Source: Sherman Publications

No liquor ban for township gas stations

by Trevor Keiser

August 10, 2011

While other areas banned liquor sales at gas stations, Independence Township won't – at least not yet.

A township resident and business owner asked the board to consider eliminating alcohol sales at gas stations.

At the Aug. 2 board meeting, Trustee Dave Lohmeier said he didn’t see any reason to pursue the matter.

“The proposition was if you sell them out of a gas station, you’re going to have bigger problems," Lohmeier said. "The assumption is it won’t be as controlled, people won’t be as educated and they’ll sell to minors more – I don’t know the data to back it up.”

Township Attorney Steve Joppich said Oakland County municipalities Southfield and Farmington Hills adopted ordinances to do so.

“There is a method of addressing this which has been somewhat tested in the courts,” Joppich said. “There is a challenge that occurred in one of the communities that did adopt an ordinance like this and it was successfully defended in the circuit court and it’s presently pending on appeal.”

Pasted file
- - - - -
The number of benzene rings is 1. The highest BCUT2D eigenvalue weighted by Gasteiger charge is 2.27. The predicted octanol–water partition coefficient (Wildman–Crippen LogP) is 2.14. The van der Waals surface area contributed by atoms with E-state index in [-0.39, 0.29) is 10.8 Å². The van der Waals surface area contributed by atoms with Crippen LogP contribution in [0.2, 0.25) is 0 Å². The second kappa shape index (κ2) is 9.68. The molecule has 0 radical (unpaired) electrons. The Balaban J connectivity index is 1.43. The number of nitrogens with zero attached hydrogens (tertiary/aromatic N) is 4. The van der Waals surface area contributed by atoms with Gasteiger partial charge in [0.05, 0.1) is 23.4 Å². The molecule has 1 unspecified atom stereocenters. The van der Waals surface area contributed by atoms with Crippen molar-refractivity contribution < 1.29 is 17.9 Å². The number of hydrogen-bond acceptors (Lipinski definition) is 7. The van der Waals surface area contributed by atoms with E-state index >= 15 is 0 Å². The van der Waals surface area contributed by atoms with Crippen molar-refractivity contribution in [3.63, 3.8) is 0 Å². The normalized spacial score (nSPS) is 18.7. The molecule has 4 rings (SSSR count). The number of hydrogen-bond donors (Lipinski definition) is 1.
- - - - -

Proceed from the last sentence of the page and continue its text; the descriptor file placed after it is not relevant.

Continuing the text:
Trustee Larry Rosso said they should wait until the case is resolved.

“My concern is the safety factor," Rosso said. "Gas stations are overly convenient – when people stop to get gas, especially people who shouldn’t be drinking and driving, it makes a tool assessable to get liquor or something."

Trustee Neil Wallace said it would be “picking and choosing winners and losers between different local businesses.”

“We’re saying it’s OK for a business that sells food to also sell alcohol, businesses that sell medications including prescriptions to also sell alcohol or a business that provides entertainment to also sell alcohol, but if you sell gas you can’t,” he said. “I don’t buy the premise that the availability has strong potential to encourage or facilitate alcoholic driving offenses.”

Wallace also pointed out the person who brought the complaint has a competing business.

“I think this is a solution in search of a problem,” Wallace said. “I don’t think we should go down that road, particularly not when we could just be inviting litigation.”